#6 OF 10
ALPE FUORI, ITALY
Cycling Alpe Fuori, Italy
Ride 7.3 miles gaining 5,210’ to elevation 6,140’ at 13.7% average grade.
Alpe Fuori is in the Pennine Alps (also the home of the Matterhorn). This is one of three Top 10 World Bike Climbs situated in Italy. With a 13.7% average grade (23% for one kilometer), this climb deserves its high world ranking. We climbed this one in the summer of 2018 and there will be no rematch!
#5 OF 10
DEATH ROAD, BOLIVIA
Cycling the Death Road, Bolivia
Ride 39 miles gaining 11,640’ to elevation 15,200’ at 5.5% average grade.
The Death Road is our all-time favorite climb by road bike. We included the Death Ride in our 2017 South American Cycling Adventure (also included were Alto de Letras, Colombia, Atacama, Chile and Uturuncu, Bolivia). We spent three days on the Death Road and enjoyed every minute of it -- this is the cycling adventure of all time!
Post Card Corner - Death Road
Atop one of the highest roads in the world.
#4 OF 10
Ride 4.5 miles gaining 4,200’ at 18% average grade.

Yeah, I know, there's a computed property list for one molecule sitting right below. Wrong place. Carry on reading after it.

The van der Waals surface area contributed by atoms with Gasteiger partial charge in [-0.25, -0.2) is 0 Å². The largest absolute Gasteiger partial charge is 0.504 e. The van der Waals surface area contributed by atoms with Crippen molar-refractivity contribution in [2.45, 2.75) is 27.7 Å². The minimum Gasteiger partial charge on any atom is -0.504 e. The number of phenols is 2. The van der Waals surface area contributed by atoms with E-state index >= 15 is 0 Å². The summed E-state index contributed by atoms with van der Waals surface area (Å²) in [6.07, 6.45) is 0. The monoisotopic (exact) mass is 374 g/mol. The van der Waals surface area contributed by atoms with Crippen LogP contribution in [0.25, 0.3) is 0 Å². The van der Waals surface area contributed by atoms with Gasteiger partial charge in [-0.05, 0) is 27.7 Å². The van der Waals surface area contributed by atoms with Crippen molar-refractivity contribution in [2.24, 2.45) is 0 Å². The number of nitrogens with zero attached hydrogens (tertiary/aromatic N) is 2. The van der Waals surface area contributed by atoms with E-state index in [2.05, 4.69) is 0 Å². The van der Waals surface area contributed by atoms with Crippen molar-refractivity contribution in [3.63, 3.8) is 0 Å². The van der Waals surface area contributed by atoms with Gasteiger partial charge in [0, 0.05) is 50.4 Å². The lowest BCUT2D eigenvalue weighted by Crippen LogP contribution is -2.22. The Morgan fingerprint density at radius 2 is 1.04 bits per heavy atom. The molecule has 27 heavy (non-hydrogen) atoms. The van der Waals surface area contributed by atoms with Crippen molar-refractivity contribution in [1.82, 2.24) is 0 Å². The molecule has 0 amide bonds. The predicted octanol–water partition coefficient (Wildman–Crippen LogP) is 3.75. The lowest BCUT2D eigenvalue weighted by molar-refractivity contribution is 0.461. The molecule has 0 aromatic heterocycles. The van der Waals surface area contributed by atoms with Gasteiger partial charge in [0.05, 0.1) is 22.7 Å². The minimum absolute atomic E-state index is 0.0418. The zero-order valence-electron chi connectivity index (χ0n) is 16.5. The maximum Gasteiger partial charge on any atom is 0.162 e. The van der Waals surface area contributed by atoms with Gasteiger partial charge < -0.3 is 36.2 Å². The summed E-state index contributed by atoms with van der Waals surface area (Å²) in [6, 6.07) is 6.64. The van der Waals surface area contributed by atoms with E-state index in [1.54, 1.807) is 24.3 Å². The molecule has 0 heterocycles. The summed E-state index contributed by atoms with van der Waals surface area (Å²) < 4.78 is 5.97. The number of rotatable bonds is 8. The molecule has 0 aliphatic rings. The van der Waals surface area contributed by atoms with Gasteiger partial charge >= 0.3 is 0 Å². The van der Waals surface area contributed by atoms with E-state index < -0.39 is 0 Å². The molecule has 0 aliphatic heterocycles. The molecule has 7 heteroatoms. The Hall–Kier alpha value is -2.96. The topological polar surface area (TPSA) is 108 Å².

Warning: The sign at beginning says no bikes.
This is a KILLER bike climb - extremely steep (although we believe the sign above may be overstated). Scanuppia averages 18 percent grade for its entire 7.3 kilometers. We have ridden this nearly impossible bike climb twice and even with a 28t chainring and 42t cassette on a high-end stiff cross bike, we barely managed it. On the steeper segments (steepest 500m is 24%; our Garmin read 30-32% in a couple of spots) it is very difficult to keep the front wheel from lifting off the pavement.
#3 OF 10
LA MUERTE, ECUADOR
Ride 45 miles gaining 14,670’ to elevation 13,595’ at 5.4% average grade.